In almost all modern societies, police forces are at the forefront of ongoing activities to reduce and prevent crime. Both in practice and in popular belief, police forces are the visible presence for maintaining security and safety to citizens in municipalities, towns and cities, and from cities to local neighborhoods. This paper aims to investigate how efficiently the police in Guatemala are in combating crime using data envelopment analysis (DEA).
The study used DEA to measure the efficiency of police stations in fighting crime in Guatemala based on their inputs and outputs.
The analyses showed that only four out of 22 police departments were considered efficient. The average efficiency score for the 22 police departments was 62 percent.
Data on crime and police are limited in Guatemala. Further research using DEA would be particularly relevant if the methodology included: a wider range of inputs/outputs, longer panel data, and more precise estimates of the effect of contextual variables. The findings of the study can inform police managers and policymakers to allocate security resources more efficiently.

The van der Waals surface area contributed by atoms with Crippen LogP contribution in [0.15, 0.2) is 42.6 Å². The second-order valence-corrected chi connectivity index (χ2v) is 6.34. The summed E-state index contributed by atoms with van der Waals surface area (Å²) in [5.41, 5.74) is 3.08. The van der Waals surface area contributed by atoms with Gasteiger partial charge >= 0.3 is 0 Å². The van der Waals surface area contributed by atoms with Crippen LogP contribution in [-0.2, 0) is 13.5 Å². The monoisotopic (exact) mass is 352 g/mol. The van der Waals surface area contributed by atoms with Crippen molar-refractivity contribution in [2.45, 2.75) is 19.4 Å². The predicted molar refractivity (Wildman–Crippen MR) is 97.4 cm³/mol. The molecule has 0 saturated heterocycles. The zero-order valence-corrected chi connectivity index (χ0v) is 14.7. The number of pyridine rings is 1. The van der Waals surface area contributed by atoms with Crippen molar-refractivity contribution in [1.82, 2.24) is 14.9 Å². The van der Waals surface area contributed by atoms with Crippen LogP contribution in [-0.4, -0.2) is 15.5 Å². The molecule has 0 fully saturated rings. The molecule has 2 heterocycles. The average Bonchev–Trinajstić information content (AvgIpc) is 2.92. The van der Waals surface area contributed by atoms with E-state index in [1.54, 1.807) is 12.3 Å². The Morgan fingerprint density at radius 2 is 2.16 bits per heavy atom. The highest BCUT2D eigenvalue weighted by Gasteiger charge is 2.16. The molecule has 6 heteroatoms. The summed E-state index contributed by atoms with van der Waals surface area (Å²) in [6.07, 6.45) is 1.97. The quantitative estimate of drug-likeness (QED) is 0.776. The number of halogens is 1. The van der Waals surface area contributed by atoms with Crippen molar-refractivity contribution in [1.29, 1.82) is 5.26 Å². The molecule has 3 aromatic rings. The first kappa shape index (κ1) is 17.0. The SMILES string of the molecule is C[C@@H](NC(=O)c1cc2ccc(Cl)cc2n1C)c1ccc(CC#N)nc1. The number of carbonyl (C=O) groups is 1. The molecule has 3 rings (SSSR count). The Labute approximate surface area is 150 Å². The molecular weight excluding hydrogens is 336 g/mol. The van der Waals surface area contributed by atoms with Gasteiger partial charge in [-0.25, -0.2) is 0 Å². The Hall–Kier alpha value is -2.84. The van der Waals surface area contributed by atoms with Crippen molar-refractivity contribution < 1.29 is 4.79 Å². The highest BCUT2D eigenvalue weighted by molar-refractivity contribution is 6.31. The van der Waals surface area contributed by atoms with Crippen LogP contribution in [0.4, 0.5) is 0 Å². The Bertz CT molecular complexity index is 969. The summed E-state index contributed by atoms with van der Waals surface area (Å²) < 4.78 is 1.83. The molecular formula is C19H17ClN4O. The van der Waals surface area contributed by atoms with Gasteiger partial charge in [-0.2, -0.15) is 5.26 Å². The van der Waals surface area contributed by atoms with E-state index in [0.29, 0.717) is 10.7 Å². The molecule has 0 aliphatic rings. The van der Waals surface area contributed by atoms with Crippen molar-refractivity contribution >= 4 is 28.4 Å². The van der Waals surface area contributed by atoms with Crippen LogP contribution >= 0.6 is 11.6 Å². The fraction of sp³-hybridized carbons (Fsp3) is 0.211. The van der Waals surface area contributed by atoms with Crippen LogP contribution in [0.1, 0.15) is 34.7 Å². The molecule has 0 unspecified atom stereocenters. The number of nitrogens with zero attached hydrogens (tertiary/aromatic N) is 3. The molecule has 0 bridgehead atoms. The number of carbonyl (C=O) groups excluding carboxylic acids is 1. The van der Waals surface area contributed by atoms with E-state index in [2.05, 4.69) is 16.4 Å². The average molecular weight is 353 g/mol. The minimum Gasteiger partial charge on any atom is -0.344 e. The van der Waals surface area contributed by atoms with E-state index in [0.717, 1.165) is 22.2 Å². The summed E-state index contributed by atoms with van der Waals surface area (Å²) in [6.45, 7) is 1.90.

Given the low levels of inefficiency of police departments in Guatemala, police management would have to ensure that clearance rates increase significantly by either increasing the human resource capacity of the police departments according to the needs so that clearance rates can be improved and be more effective and efficient in combating crime.
This is the first in depth study of police efficiency in Central America. In an increasingly resource strapped environment employing DEA might be a useful tool to improve human and financial resource allocation.
The author would like to thank anonymous referees for their helpful comments, which contributed to improving the study.
Alda, E. (2014), "How are police doing in combating crime? An exploratory study of efficiency analysis of the Policía Nacional Civil in Guatemala", Policing: An International Journal, Vol. 37 No. 1, pp. 87-107. https://doi.org/10.1108/PIJPSM-02-2013-0010Download as .RIS
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